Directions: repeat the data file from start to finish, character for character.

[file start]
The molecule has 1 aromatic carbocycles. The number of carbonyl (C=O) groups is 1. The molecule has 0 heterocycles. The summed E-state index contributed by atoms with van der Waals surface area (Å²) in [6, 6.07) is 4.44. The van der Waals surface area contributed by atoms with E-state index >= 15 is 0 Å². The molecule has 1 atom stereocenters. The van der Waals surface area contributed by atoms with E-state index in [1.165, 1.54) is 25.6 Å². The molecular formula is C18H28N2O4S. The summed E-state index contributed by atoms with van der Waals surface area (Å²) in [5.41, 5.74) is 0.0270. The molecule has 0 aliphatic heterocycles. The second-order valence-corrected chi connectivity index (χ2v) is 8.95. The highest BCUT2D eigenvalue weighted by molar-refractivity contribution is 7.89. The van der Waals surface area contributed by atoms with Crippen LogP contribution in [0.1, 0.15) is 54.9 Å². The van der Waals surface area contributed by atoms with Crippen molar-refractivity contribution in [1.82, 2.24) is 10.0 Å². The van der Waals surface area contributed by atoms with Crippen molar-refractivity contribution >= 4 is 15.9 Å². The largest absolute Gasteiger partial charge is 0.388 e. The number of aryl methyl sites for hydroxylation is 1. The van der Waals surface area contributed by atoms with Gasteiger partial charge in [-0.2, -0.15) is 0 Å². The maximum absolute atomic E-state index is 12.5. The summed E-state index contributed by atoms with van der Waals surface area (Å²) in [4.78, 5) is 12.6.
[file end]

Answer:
The molecule has 1 aromatic carbocycles. The number of carbonyl (C=O) groups is 1. The molecule has 0 heterocycles. The summed E-state index contributed by atoms with van der Waals surface area (Å²) in [6, 6.07) is 4.44. The van der Waals surface area contributed by atoms with E-state index >= 15 is 0 Å². The molecule has 1 atom stereocenters. The van der Waals surface area contributed by atoms with E-state index in [1.165, 1.54) is 25.6 Å². The molecular formula is C18H28N2O4S. The summed E-state index contributed by atoms with van der Waals surface area (Å²) in [5.41, 5.74) is 0.0270. The molecule has 0 aliphatic heterocycles. The second-order valence-corrected chi connectivity index (χ2v) is 8.95. The highest BCUT2D eigenvalue weighted by molar-refractivity contribution is 7.89. The van der Waals surface area contributed by atoms with Crippen LogP contribution in [0.1, 0.15) is 54.9 Å². The van der Waals surface area contributed by atoms with Crippen molar-refractivity contribution in [1.82, 2.24) is 10.0 Å². The van der Waals surface area contributed by atoms with Crippen molar-refractivity contribution >= 4 is 15.9 Å². The largest absolute Gasteiger partial charge is 0.388 e. The number of aryl methyl sites for hydroxylation is 1. The van der Waals surface area contributed by atoms with Gasteiger partial charge in [-0.2, -0.15) is 0 Å². The maximum absolute atomic E-state index is 12.5. The summed E-state index contributed by atoms with van der Waals surface area (Å²) in [4.78, 5) is 12.6.